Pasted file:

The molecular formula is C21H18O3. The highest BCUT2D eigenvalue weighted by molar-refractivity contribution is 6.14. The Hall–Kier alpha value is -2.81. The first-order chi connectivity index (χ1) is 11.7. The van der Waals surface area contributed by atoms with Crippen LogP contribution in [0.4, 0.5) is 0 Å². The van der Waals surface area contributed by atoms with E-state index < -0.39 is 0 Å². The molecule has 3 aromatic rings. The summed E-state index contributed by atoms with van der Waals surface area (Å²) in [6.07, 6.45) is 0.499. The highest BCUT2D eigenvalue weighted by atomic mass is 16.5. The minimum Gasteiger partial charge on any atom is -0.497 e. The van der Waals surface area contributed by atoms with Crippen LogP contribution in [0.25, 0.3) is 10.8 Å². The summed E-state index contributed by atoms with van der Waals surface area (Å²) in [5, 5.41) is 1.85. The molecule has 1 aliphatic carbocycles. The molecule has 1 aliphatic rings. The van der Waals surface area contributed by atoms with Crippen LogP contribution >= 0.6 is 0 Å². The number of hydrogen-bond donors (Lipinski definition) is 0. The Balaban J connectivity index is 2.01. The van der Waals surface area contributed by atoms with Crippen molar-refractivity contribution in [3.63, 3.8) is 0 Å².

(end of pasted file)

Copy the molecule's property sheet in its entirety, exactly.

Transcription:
The molecular formula is C21H18O3. The highest BCUT2D eigenvalue weighted by molar-refractivity contribution is 6.14. The Hall–Kier alpha value is -2.81. The first-order chi connectivity index (χ1) is 11.7. The van der Waals surface area contributed by atoms with Crippen LogP contribution in [0.4, 0.5) is 0 Å². The van der Waals surface area contributed by atoms with E-state index < -0.39 is 0 Å². The molecule has 3 aromatic rings. The summed E-state index contributed by atoms with van der Waals surface area (Å²) in [6.07, 6.45) is 0.499. The highest BCUT2D eigenvalue weighted by atomic mass is 16.5. The minimum Gasteiger partial charge on any atom is -0.497 e. The van der Waals surface area contributed by atoms with Crippen LogP contribution in [0.25, 0.3) is 10.8 Å². The summed E-state index contributed by atoms with van der Waals surface area (Å²) in [5, 5.41) is 1.85. The molecule has 1 aliphatic carbocycles. The molecule has 1 aliphatic rings. The van der Waals surface area contributed by atoms with Crippen LogP contribution >= 0.6 is 0 Å². The number of hydrogen-bond donors (Lipinski definition) is 0. The Balaban J connectivity index is 2.01. The van der Waals surface area contributed by atoms with Crippen molar-refractivity contribution in [3.63, 3.8) is 0 Å².